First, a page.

In hindsight, she realised the Agent guarding the door was trying to spare her a lifetime's worth of trauma by denying her access to the scene. However, having already caught sight of her partner slumped on his knees, Temperance's response to the robust man's chivalry had been to forcibly push her way past him. Her first thoughts were that Booth had been injured, and at the time that was the worst scenario she could have possibly envisaged.
Then she realised that her partner was cradling the lifeless form of Dillon Crane in his arms, giving the impression that he was trying to shield him from the unspeakable horrors he had already endured. For the first time since she could remember, Brennan was looking at a dead person who hadn't been reduced to flesh and bone. Dillon was battered beyond all recognition, and his frail frame offered an excruciating insight into how much he had suffered prior to his death, but the innocent boy he had once been still shone through the blood and the bruises. They were too late to offer him salvation.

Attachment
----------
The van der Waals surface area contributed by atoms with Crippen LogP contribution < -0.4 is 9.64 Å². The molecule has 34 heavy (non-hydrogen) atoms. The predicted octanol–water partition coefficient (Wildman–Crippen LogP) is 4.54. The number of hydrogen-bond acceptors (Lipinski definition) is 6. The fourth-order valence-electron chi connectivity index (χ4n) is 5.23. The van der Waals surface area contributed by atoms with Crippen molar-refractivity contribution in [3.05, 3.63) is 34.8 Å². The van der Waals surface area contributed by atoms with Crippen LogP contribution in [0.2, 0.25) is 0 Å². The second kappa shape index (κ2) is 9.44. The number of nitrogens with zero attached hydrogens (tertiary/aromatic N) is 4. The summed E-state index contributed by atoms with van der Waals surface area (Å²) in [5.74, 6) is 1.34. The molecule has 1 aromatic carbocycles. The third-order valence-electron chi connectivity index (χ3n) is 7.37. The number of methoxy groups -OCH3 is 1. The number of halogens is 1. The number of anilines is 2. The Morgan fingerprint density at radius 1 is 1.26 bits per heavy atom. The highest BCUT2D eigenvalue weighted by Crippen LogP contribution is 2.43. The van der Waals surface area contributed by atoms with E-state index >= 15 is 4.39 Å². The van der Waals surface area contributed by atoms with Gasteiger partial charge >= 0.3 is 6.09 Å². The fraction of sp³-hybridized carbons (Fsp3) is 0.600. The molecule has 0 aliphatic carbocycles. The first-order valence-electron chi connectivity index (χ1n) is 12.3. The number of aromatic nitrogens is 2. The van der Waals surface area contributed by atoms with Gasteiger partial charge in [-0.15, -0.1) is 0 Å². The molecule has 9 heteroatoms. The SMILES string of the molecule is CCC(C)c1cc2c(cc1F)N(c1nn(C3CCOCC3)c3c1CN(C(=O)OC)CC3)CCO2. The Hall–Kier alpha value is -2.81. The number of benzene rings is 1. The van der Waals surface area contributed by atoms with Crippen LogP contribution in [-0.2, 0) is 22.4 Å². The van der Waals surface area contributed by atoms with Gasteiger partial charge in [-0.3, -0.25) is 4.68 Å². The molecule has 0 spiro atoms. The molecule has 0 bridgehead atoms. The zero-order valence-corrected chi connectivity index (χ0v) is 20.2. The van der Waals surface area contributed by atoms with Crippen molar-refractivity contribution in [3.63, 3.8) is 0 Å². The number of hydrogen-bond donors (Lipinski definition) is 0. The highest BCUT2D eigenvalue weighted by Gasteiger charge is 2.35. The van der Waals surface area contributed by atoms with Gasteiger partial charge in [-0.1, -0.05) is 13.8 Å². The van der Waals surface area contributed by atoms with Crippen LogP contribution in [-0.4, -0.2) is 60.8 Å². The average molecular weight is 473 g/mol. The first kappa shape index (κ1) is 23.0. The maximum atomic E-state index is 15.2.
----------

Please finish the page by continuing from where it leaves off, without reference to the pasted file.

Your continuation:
Brennan's eyes welled with tears as she watched Booth murmuring an inaudible apology into the deceased boy's filthy hair, before gazing up to the Heavens with an agonised expression that clearly begged the question, 'why?' He was rocking Dillon against him with infinite tenderness, and Brennan wondered if he was aware of the attention he was gathering. She wanted to shout at the other Agents to stop staring, but when she took the time to study their expressions, she realised several of them were on the verge of tears. There was no recrimination in their empathetic gazes, even though Booth was effectively contaminating evidence. She supposed that was because they no longer had to worry about catching the monster responsible for this atrocity.